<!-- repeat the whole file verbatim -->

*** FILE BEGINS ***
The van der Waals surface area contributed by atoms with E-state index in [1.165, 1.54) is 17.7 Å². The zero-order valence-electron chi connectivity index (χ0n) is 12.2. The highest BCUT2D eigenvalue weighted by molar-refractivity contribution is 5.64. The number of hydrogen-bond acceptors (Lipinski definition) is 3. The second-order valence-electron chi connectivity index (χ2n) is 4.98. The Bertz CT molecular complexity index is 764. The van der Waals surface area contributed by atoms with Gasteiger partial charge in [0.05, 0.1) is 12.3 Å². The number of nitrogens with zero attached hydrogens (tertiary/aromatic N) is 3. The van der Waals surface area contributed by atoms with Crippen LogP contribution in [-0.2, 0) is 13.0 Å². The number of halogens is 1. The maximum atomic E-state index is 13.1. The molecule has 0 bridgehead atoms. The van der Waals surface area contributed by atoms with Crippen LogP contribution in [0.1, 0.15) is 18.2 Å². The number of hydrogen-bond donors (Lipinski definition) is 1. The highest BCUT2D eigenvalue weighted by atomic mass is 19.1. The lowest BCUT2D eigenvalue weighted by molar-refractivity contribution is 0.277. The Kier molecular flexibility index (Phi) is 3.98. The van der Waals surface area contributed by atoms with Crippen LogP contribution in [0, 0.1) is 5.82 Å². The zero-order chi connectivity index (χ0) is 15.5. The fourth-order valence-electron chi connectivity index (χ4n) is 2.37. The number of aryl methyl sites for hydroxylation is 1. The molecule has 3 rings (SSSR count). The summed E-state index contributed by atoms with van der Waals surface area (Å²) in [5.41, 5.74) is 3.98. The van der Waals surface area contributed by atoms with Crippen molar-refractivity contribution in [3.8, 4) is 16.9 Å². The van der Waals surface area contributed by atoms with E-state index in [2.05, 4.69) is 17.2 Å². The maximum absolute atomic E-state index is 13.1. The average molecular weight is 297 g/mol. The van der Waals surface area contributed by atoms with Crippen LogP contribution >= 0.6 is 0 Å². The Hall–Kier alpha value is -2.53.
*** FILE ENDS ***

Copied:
The van der Waals surface area contributed by atoms with E-state index in [1.165, 1.54) is 17.7 Å². The zero-order valence-electron chi connectivity index (χ0n) is 12.2. The highest BCUT2D eigenvalue weighted by molar-refractivity contribution is 5.64. The number of hydrogen-bond acceptors (Lipinski definition) is 3. The second-order valence-electron chi connectivity index (χ2n) is 4.98. The Bertz CT molecular complexity index is 764. The van der Waals surface area contributed by atoms with Gasteiger partial charge in [0.05, 0.1) is 12.3 Å². The number of nitrogens with zero attached hydrogens (tertiary/aromatic N) is 3. The van der Waals surface area contributed by atoms with Crippen LogP contribution in [-0.2, 0) is 13.0 Å². The number of halogens is 1. The maximum atomic E-state index is 13.1. The molecule has 0 bridgehead atoms. The van der Waals surface area contributed by atoms with Crippen LogP contribution in [0.1, 0.15) is 18.2 Å². The number of hydrogen-bond donors (Lipinski definition) is 1. The highest BCUT2D eigenvalue weighted by atomic mass is 19.1. The lowest BCUT2D eigenvalue weighted by molar-refractivity contribution is 0.277. The Kier molecular flexibility index (Phi) is 3.98. The van der Waals surface area contributed by atoms with Crippen LogP contribution in [0, 0.1) is 5.82 Å². The zero-order chi connectivity index (χ0) is 15.5. The fourth-order valence-electron chi connectivity index (χ4n) is 2.37. The number of aryl methyl sites for hydroxylation is 1. The molecule has 3 rings (SSSR count). The summed E-state index contributed by atoms with van der Waals surface area (Å²) in [5.41, 5.74) is 3.98. The van der Waals surface area contributed by atoms with Crippen molar-refractivity contribution in [3.8, 4) is 16.9 Å². The van der Waals surface area contributed by atoms with E-state index in [2.05, 4.69) is 17.2 Å². The maximum absolute atomic E-state index is 13.1. The average molecular weight is 297 g/mol. The van der Waals surface area contributed by atoms with Crippen LogP contribution >= 0.6 is 0 Å². The Hall–Kier alpha value is -2.53.